Brett Limer
Wes Rains
Guest Columnists

While far from perfect, the ACA (Affordable Care Act), or Obamacare, is actually an attempt to improve the health care of Americans going forward.  Yes, there are many unknowns —that is true for any new path chosen. However, the current health care system is untenable, and doing nothing is not an option.  We have the most expensive and complex health care system that fails to deliver equitably, and leaves more citizens without coverage than any other developed country on the planet.  In other words, our health care system is nearly broken.  Change was and is needed.
As previously mentioned, there are many things we do not know yet, because open enrollment is only now taking place starting Oct. 1, 2013.  However, many improvements are already being felt, such as:  no dollar cap on coverage, no exclusions due to pre-existing conditions, children covered on their parents’ policies until age 26, equal costs for men and women, to name but a few.  These changes, respectively, mean that:  now if you get cancer and your treatment costs 2 million dollars, your insurance company cannot deny your claim.  From this point forward, if you get a disease like cancer, then recover, then change jobs, or have your job eliminated, and have to seek out insurance on your own, you cannot be denied coverage.  Your children that just graduated college or that are still in college, can rest easily and stay on your policy until they find employment that covers them, or are financially able to purchase coverage on their own. These benefits offer great piece of mind in this fragile economic recovery. Finally, there is no more gender punishment for being a woman.  Women get the same coverage for the same amount of money.  How can this not be a great development?
Our advice given to everyone we know is simple:  Be patient, and embrace the changes as much as possible. Go to to find direct answers to the questions and concerns that you may have. Sure, there will be hiccups along the way.  And of course, there will be aspects of the new laws that Americans may decide thatthey want to do away with.  If this turns out to be the case, we have an orderly legislative repeal process that has served our republic well since the beginning days of America.  Sure, these things take time, but so will the implementation and experience of using Obamacare before we will be able to truly judge its success.  We do believe this, however, as stated above:  Despite its potential flaws, the ACA is an improvement in all American’s health care, and a step in the right direction.  If we take two steps forward and one back, we are still stepping forward.  Time will even things out, and take out any aspects of Obamacare that do more harm than good.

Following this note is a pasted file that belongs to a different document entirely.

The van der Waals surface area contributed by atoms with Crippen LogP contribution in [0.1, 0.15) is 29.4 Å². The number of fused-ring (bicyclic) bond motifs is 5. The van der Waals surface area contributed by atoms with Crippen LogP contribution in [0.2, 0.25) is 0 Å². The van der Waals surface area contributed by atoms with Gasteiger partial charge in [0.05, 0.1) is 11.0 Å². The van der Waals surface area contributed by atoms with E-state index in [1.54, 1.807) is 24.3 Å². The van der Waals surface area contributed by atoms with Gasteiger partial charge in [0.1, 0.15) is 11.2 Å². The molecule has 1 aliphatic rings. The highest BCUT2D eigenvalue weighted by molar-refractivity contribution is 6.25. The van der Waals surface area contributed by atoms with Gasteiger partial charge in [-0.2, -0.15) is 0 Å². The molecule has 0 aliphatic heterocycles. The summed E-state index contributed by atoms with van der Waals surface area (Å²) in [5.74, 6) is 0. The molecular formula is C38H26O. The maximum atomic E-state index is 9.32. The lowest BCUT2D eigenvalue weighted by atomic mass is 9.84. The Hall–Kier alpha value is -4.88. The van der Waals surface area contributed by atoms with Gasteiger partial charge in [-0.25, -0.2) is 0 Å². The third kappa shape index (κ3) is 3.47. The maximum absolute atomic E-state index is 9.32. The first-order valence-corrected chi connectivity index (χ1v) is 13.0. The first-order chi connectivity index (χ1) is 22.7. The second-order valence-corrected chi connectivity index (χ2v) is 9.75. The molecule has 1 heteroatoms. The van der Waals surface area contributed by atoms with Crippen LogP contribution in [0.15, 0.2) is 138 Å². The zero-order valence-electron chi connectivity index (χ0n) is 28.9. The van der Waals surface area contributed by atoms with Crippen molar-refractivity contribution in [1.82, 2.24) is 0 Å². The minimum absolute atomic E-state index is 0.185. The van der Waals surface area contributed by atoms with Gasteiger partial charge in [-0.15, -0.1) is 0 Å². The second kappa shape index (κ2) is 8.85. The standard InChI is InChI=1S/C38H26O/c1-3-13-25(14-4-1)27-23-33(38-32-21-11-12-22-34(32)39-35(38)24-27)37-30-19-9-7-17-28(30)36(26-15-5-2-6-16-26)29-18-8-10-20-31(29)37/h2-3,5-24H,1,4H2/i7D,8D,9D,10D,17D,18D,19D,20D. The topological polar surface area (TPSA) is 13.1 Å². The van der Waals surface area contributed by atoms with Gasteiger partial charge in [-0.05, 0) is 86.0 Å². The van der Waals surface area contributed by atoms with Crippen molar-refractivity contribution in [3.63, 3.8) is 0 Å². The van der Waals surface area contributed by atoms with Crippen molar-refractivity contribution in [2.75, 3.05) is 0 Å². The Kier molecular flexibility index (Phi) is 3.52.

Finally, we believe that in a generation or so, the ACA will not only be well-received, but hailed as a watershed moment in our government’s ability to help the middle class.  We see similarities between Obamacare now, and Social Security and Medicare now versus implementation.  Social Security was seen as a socialist plot by Congress in the 1930s, and they vigorously tried to stop President Roosevelt’s signature plan. He prevailed, and so did America. Even though there are debates over the funding of Social Security, it has a proven track record of being one of the most popular programs ever enacted by the U.S. Government.  Why?  Because as a basic lifeline, it has kept millions of our seniors out of poverty during their golden years.  Medicare is another example, and one that Congress was not too pleased with during President Johnson’s attempt at his “Great Society”.  Many said it was the beginning of the end of America.  And here we are 40 years later, and Medicare is extremely popular among a majority of Americans.  We believe that once the hands of time have progressed through a generation, Obamacare will be looked upon with similar satisfaction.
In the meantime, let’s get excited about the coming changes!  Enrollment is now.  Kansas decided to not create its own health insurance exchange, and opted to have the federal government operate it instead.  You can visit to find more information, use a calculator to estimate your subsidies and premiums, and enroll in a health insurance plan.
You have choices for your health care.  Just like a change in the tax code – or getting a new computer or phone — change can mean frustration, anger, and fear.  But eventually the kinks get worked out and change becomes the new normal. We say that 2014 is the beginning of a newer and better normal for Americans and their health care.
Please go to for additional information about Obamacare and the health insurance marketplace.

Limer and Rains serve as the chair and vice chair of the Gardner Edgerton Democrats.